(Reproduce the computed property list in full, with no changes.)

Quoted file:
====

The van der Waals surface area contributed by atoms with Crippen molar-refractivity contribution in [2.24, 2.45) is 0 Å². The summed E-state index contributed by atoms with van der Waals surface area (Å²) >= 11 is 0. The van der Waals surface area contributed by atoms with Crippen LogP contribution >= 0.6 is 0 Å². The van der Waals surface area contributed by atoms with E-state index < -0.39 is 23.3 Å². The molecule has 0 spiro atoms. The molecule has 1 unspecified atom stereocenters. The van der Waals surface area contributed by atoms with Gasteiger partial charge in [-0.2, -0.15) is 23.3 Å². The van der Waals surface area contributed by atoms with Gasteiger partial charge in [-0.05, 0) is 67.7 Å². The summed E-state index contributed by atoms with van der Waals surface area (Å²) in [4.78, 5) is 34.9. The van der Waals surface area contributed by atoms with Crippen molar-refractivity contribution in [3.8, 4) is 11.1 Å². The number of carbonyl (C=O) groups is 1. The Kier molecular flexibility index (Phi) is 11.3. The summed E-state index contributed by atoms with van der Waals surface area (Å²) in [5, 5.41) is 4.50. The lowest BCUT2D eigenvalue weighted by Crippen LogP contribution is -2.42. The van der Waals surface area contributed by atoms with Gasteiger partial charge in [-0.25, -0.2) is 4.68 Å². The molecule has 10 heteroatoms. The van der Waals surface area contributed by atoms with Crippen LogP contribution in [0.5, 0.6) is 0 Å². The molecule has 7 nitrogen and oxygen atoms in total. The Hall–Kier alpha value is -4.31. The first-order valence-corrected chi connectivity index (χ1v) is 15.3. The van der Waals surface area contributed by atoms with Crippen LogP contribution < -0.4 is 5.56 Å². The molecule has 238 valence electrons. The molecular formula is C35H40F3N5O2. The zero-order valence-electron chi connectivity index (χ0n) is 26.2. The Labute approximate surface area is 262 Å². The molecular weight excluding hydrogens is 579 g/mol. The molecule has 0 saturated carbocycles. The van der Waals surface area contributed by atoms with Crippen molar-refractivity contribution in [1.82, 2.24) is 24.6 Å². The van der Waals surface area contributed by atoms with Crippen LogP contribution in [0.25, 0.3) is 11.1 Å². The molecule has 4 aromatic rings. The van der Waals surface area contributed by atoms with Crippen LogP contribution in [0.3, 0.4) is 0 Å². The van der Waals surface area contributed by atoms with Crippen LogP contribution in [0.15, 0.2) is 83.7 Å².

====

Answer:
The van der Waals surface area contributed by atoms with Crippen molar-refractivity contribution in [2.24, 2.45) is 0 Å². The summed E-state index contributed by atoms with van der Waals surface area (Å²) >= 11 is 0. The van der Waals surface area contributed by atoms with Crippen LogP contribution >= 0.6 is 0 Å². The van der Waals surface area contributed by atoms with E-state index < -0.39 is 23.3 Å². The molecule has 0 spiro atoms. The molecule has 1 unspecified atom stereocenters. The van der Waals surface area contributed by atoms with Gasteiger partial charge in [-0.2, -0.15) is 23.3 Å². The van der Waals surface area contributed by atoms with Gasteiger partial charge in [-0.05, 0) is 67.7 Å². The summed E-state index contributed by atoms with van der Waals surface area (Å²) in [4.78, 5) is 34.9. The van der Waals surface area contributed by atoms with Crippen molar-refractivity contribution in [3.8, 4) is 11.1 Å². The number of carbonyl (C=O) groups is 1. The Kier molecular flexibility index (Phi) is 11.3. The summed E-state index contributed by atoms with van der Waals surface area (Å²) in [5, 5.41) is 4.50. The lowest BCUT2D eigenvalue weighted by Crippen LogP contribution is -2.42. The van der Waals surface area contributed by atoms with Gasteiger partial charge in [-0.25, -0.2) is 4.68 Å². The molecule has 10 heteroatoms. The van der Waals surface area contributed by atoms with Crippen LogP contribution in [0.5, 0.6) is 0 Å². The molecule has 7 nitrogen and oxygen atoms in total. The Hall–Kier alpha value is -4.31. The first-order valence-corrected chi connectivity index (χ1v) is 15.3. The van der Waals surface area contributed by atoms with Crippen LogP contribution < -0.4 is 5.56 Å². The molecule has 238 valence electrons. The molecular formula is C35H40F3N5O2. The zero-order valence-electron chi connectivity index (χ0n) is 26.2. The Labute approximate surface area is 262 Å². The molecular weight excluding hydrogens is 579 g/mol. The molecule has 0 saturated carbocycles. The van der Waals surface area contributed by atoms with Crippen molar-refractivity contribution in [1.82, 2.24) is 24.6 Å². The van der Waals surface area contributed by atoms with Crippen LogP contribution in [0.25, 0.3) is 11.1 Å². The molecule has 4 aromatic rings. The van der Waals surface area contributed by atoms with Crippen LogP contribution in [0.3, 0.4) is 0 Å². The van der Waals surface area contributed by atoms with Crippen LogP contribution in [0.15, 0.2) is 83.7 Å².